18 December 2010

Word Lens


You'll no doubt have seen this demonstration on the internet by now:


Only uploaded a day ago, it's set the world buzzing with talk of Star Trek technology and a future with no language lessons.  The video has already been viewed over a million times.


This is a massively impressive piece of technology, but it's not the technology people think it is.


This is a demonstration of real-time image manipulation, not of language technology.


The fact that they can extract text from an image, manipulate it and put it back in with virtually no lag is phenomenally impressive from the point of view of the image processing involved, but the "translation" really is nothing of the sort.

In their sales blurb, the makers are careful to say that it only translates individual words, and it's only designed to give you the "gist" of what is written.  I wouldn't class this as "translation", but I could forgive them for doing so.  The problem is that their target market is really people who don't know anything about language, and these people aren't likely to realise how little use "translation" of individual words is.

But it gets worse.  The video purports to be a demonstration of the software in action.  The casual viewer sees a piece of software translating such complicated Spanish sentences as:
It translates the text instantly
and
You need only the phone and Word Lens, without connection to internet or costs of network.

Unfortunately, the casual observer isn't likely to know any Spanish.  In fact, their target market is people who don't speak Spanish (with Spanish-speakers who don't speak English as a sideline).  This makes it seem very sharp practice when you look at the original "Spanish" and see that it is not natural Spanish -- it appears to have been doctored to provide the results given.

The text translated as It translates the text instantly actually means the text translates it literally.  The second example isn't an incorrect translation in the same way, but the original just strikes me as a very odd way of phrasing the sentence.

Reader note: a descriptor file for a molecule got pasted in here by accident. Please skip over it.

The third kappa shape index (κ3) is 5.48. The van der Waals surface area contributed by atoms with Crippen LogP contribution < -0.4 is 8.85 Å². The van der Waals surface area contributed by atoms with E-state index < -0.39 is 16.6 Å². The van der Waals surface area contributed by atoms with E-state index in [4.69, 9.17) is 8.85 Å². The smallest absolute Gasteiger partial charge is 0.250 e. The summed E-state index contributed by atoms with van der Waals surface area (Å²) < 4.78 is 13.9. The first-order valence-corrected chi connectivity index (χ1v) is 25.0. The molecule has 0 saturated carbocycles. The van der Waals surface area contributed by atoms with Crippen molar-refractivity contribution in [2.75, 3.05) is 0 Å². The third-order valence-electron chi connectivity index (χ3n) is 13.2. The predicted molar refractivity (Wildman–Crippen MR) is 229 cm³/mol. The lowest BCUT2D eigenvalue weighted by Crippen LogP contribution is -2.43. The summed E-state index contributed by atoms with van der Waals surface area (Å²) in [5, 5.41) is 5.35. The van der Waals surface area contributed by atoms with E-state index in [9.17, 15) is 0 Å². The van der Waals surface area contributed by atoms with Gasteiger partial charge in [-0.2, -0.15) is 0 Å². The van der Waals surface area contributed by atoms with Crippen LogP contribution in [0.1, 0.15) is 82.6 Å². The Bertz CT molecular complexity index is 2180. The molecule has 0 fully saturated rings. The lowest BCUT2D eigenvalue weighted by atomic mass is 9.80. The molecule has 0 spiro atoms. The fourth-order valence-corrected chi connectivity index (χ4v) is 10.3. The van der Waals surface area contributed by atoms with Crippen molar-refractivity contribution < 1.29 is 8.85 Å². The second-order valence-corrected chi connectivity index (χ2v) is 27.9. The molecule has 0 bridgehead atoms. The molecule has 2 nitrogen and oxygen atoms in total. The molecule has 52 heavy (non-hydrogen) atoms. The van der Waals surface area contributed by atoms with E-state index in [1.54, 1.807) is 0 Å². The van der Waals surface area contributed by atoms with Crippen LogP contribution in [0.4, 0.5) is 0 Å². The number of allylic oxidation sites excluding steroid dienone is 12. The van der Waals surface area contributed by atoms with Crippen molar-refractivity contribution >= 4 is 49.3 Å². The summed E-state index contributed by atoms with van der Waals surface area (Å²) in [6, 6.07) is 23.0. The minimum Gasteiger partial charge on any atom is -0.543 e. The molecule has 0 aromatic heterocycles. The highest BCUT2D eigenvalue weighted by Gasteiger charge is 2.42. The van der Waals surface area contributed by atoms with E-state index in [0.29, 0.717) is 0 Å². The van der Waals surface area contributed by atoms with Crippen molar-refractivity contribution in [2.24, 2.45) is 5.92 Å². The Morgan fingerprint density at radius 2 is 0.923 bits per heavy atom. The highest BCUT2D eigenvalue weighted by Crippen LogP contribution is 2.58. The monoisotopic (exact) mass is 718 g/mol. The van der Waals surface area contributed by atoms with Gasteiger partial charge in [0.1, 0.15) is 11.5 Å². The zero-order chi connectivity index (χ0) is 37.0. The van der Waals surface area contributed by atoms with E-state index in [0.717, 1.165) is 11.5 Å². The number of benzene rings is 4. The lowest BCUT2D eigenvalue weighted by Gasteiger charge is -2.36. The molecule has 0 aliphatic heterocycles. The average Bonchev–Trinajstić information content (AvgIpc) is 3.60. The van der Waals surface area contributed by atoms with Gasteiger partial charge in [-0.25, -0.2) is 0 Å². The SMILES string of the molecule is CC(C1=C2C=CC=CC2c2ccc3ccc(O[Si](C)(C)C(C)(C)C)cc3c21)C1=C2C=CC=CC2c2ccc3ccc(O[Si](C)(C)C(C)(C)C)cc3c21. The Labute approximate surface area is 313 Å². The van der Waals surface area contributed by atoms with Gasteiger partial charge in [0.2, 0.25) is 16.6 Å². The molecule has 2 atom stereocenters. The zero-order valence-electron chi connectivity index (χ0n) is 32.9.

Word-for-word translation is inherently limited and the demonstration specifically avoids demonstrating any of the problem cases (eg "not" and "no" in English both translate to "no" in Spanish, the gender system means that it's impossible to decide between "he" and "it" or "she" and "it" when translating from Spanish, and translating the other way, "it" could actually be any of 6 different words in Spanish.

As I say, it's a massively impressive piece of software -- it's just a shame they couldn't be more honest about what it is and what it isn't.

I hope the tech gets bought by one of the big translation companies, because with an appropriate translation engine behind it, it will be truly awesome.  Right now, it's just a shiny little tech demo.

3 comments:

Mark said...

Do you read Language Log:

http://languagelog.ldc.upenn.edu/nll/?p=2849

Nìall Beag said...

Ah, good link -- thanks.
It's pretty find to hard decent criticism of the app among all the gushing praise on the mainstream blogs and tech sites....

Nìall Beag said...

Oh dear. I've just seen an example where "right turn" is translated into Spanish as "correcto turno".

As far as I'm concerned, this is a massive problem if they're expecting people to use it on road signs....